By By Trish Muntean/Fort Wainwright PAOFebruary 8, 2011
FORT WAINWRIGHT, Alaska - Students from Barnette Magnet School spent some time chilling out with Soldiers Jan. 28 at the Physical Fitness Center Ice Rink here.
Dressed in snowsuits for warmth and padding, helmets to avoid head injuries, and their brightest smiles, about 40 students from Lesa D. Meath and Barb Ragan's second-grade classes were joined by nine soldiers from 3rd Battalion, 21st Infantry Regiment, 1st Stryker Brigade Combat Team, 25th Infantry Division to go ice skating as part of the school partnership program.
In many cases, the support from these Soldiers has made it possible for students to do activities they otherwise would not have been able to do, said Missy Odsather, the Friday in Fairbanks coordinator at Barnette Magnet School.
"We've had some negative experiences with younger children ice skating in the past," she said. "Having these Soldiers who are willing to come in and spend this time with us makes it possible for these kids to go."
Linda Goodwin, the Fort Wainwright School Liaison Officer said she was contacted by the school which asked if the unit could come help them with this skating activity the first and second graders. She called the unit, they got together and it happened.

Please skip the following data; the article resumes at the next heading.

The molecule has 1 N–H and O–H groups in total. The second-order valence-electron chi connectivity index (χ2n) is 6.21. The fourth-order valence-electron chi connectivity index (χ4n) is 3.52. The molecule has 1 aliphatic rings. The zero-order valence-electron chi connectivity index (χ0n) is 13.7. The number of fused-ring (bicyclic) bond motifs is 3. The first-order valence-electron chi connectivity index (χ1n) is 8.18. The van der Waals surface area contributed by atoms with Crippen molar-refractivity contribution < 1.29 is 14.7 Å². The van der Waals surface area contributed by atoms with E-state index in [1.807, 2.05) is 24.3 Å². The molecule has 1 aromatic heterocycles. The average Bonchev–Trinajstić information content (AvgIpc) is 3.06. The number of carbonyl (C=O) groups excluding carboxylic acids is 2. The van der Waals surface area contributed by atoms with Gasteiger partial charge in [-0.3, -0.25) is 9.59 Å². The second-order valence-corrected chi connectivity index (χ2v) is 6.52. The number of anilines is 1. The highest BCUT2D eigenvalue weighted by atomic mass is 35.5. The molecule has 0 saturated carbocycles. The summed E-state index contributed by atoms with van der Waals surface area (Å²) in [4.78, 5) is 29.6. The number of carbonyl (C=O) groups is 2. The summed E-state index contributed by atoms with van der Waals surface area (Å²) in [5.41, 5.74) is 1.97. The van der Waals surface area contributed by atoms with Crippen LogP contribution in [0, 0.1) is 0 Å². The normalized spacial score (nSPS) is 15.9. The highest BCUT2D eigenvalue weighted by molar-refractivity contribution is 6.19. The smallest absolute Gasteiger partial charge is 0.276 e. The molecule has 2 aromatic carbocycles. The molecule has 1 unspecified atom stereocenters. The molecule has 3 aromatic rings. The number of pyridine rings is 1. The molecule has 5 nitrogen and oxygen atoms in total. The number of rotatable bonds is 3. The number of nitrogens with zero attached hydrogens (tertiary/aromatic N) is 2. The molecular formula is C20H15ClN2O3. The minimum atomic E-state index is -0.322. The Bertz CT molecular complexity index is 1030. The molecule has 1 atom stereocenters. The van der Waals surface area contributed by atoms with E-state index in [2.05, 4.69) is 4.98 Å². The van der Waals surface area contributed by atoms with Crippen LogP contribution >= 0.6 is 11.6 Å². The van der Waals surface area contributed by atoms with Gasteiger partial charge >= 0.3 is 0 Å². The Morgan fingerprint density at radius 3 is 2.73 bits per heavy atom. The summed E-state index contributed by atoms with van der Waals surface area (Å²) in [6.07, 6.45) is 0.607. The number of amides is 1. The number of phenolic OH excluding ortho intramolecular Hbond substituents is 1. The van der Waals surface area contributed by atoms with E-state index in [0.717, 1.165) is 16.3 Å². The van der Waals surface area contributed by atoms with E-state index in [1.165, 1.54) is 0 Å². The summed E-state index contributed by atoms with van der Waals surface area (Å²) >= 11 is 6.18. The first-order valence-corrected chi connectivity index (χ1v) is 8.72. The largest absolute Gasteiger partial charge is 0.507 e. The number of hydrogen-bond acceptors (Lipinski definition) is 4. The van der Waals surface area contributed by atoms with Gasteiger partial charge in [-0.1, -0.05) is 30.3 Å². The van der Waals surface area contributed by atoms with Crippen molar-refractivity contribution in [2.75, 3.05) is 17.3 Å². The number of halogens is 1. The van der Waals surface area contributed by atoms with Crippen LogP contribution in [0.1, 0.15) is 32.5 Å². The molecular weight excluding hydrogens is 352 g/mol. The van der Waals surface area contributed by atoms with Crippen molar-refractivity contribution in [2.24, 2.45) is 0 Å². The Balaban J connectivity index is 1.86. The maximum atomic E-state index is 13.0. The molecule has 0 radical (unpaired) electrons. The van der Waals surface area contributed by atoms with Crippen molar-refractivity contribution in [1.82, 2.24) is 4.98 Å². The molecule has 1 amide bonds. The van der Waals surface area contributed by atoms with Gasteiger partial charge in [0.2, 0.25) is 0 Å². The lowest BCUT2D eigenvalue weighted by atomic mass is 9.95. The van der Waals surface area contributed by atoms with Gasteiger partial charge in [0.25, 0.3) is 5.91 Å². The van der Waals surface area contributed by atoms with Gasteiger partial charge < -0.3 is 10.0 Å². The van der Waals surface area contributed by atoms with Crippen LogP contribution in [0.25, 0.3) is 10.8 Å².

"The units love this, they love spending time with the kids, the kids seem to enjoy having Soldiers around, so it is really a win-win situation," Goodwin said.
"The kids really enjoy it," Meath said. "This is really nice, especially since we have had this string of cold-weather days where we have been inside a lot. It is so good for them to come out and get some good physical activity."
Sgt.1st Class Gabriel Brewer got involved when his battalion command sergeant major was looking for a noncommissioned officer to be in charge of the school partnership program.
"The last time we helped Barnette with the ice skating, the children were teaching some of our Soldiers how to ice skate," Brewer said. "The children had a great time being the teacher that day with the grown men as the students. You could see the sense of pride and enjoyment from both sides."